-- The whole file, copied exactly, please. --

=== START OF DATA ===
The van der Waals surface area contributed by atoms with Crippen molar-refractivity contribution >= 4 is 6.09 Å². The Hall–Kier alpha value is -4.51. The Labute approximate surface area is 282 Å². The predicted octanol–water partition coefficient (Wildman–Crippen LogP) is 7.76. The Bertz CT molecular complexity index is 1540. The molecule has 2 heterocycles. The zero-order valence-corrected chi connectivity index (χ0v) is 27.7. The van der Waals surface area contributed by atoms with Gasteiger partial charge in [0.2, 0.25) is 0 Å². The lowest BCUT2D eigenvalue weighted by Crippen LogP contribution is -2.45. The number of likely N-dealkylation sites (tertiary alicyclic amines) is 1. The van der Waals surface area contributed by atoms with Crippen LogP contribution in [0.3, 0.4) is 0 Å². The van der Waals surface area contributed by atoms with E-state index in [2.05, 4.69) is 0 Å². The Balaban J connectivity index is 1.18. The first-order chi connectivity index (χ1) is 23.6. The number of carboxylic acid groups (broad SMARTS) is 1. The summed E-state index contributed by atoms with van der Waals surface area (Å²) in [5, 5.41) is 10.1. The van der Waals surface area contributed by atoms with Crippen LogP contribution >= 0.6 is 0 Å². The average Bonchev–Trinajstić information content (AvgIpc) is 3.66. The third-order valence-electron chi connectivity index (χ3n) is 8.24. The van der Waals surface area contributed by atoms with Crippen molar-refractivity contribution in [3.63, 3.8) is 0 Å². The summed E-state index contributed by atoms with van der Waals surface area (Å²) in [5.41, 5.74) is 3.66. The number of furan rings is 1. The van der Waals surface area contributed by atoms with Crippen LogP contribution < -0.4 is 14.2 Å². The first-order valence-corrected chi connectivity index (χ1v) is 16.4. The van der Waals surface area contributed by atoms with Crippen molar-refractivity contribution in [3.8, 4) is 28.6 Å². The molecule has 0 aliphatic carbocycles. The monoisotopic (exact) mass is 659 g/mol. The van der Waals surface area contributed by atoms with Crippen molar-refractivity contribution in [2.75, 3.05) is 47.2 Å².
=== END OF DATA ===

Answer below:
The van der Waals surface area contributed by atoms with Crippen molar-refractivity contribution >= 4 is 6.09 Å². The Hall–Kier alpha value is -4.51. The Labute approximate surface area is 282 Å². The predicted octanol–water partition coefficient (Wildman–Crippen LogP) is 7.76. The Bertz CT molecular complexity index is 1540. The molecule has 2 heterocycles. The zero-order valence-corrected chi connectivity index (χ0v) is 27.7. The van der Waals surface area contributed by atoms with Gasteiger partial charge in [0.2, 0.25) is 0 Å². The lowest BCUT2D eigenvalue weighted by Crippen LogP contribution is -2.45. The number of likely N-dealkylation sites (tertiary alicyclic amines) is 1. The van der Waals surface area contributed by atoms with Crippen LogP contribution in [0.3, 0.4) is 0 Å². The van der Waals surface area contributed by atoms with E-state index in [2.05, 4.69) is 0 Å². The Balaban J connectivity index is 1.18. The first-order chi connectivity index (χ1) is 23.6. The number of carboxylic acid groups (broad SMARTS) is 1. The summed E-state index contributed by atoms with van der Waals surface area (Å²) in [5, 5.41) is 10.1. The van der Waals surface area contributed by atoms with Crippen LogP contribution >= 0.6 is 0 Å². The average Bonchev–Trinajstić information content (AvgIpc) is 3.66. The third-order valence-electron chi connectivity index (χ3n) is 8.24. The van der Waals surface area contributed by atoms with Crippen molar-refractivity contribution in [3.63, 3.8) is 0 Å². The summed E-state index contributed by atoms with van der Waals surface area (Å²) in [5.41, 5.74) is 3.66. The number of furan rings is 1. The van der Waals surface area contributed by atoms with Crippen LogP contribution < -0.4 is 14.2 Å². The first-order valence-corrected chi connectivity index (χ1v) is 16.4. The van der Waals surface area contributed by atoms with Crippen molar-refractivity contribution in [3.8, 4) is 28.6 Å². The molecule has 0 aliphatic carbocycles. The monoisotopic (exact) mass is 659 g/mol. The van der Waals surface area contributed by atoms with Crippen molar-refractivity contribution in [2.75, 3.05) is 47.2 Å².